Share Email Print

Proceedings Paper

Polysulfone-novolac resist for electron beam lithography: part I. fundamental studies of resist properties
Format Member Price Non-Member Price
PDF $14.40 $18.00

Paper Abstract

The goal of this work was to develop a resist material for high-keV (>=10 keV) electron beam patterning with: (1) high sensitivity (~10 (mu) C/cm2 50 keV), (2) high contrast, and (3) etch resistance comparable to current optical resists. In this work, an approach was desired that (1) used multi-component resist design to decouple sensitivity and etch performance and improve contrast but (2) avoided environmental stability problems. Therefore, a resist design first proposed by researchers at IBM in the late 1980s that uses an electron beam sensitive polymeric dissolution inhibitor (poly (2-methyl-1-pentene co 2-ethoxyethyl-methallyl ether sulfone)) in conjunction with novolac resins was explored in this work. In this paper, the fundamental behavior of the polysulfone dissolution inhibitor upon exposure to e-beam and heat was studied. This behavior establishes the processing window for the polysulfone dissolution inhibitor. The thermal stability of polysulfone was studied using TGA, FTIR, and mass spectrometry. The results show that accelerated decomposition of polysulfone occurs above 150 degree(s)C. Polysulfone decomposition upon exposure to e-beam was studied using (1) ellipsometry, (2) quartz crystal microbalance methods, and (3) FTIR. The results of this study show that polysulfone is highly sensitive to electron beam exposure and most of it decomposes at a very low nominal e-beam dose.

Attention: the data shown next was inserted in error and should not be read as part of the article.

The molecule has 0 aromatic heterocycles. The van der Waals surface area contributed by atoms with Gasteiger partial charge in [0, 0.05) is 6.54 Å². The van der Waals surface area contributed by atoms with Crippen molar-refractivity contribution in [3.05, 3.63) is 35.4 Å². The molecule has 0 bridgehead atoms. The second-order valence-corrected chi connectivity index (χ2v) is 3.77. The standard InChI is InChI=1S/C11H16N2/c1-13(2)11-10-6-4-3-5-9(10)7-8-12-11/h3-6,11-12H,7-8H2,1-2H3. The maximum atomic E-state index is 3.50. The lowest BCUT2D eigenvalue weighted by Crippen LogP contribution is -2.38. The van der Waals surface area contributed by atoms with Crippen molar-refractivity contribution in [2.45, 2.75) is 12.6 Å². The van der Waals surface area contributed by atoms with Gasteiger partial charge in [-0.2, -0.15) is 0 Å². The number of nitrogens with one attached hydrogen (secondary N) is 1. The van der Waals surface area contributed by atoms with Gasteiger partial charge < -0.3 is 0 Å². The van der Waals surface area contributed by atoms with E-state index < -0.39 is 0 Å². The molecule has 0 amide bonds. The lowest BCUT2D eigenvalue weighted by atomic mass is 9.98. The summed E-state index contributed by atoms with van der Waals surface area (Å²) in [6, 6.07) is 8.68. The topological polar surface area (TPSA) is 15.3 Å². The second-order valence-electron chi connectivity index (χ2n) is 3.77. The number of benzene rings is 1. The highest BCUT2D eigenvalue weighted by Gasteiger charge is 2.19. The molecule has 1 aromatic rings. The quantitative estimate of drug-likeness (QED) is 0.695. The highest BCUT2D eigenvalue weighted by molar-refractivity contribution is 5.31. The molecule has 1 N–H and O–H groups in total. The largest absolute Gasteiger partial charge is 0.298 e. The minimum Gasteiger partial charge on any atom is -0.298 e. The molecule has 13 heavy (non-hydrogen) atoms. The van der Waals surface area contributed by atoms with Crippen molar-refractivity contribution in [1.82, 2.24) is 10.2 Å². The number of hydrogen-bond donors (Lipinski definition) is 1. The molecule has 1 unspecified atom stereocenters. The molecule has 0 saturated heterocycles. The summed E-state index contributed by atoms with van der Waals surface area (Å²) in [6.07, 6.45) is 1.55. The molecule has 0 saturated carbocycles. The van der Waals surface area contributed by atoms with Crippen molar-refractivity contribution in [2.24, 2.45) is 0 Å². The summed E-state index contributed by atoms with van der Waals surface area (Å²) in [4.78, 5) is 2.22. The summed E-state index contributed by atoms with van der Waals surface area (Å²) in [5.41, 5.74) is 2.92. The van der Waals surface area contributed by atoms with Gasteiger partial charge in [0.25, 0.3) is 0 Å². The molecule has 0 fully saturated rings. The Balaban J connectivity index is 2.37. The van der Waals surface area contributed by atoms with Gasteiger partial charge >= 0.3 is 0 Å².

Paper Details

Date Published: 24 July 2002
PDF: 12 pages
Proc. SPIE 4690, Advances in Resist Technology and Processing XIX, (24 July 2002); doi: 10.1117/12.474191
Show Author Affiliations
Ankur Agrawal, Georgia Institute of Technology (United States)
Clifford L. Henderson, Georgia Institute of Technology (United States)

Published in SPIE Proceedings Vol. 4690:
Advances in Resist Technology and Processing XIX
Theodore H. Fedynyshyn, Editor(s)

© SPIE. Terms of Use
Back to Top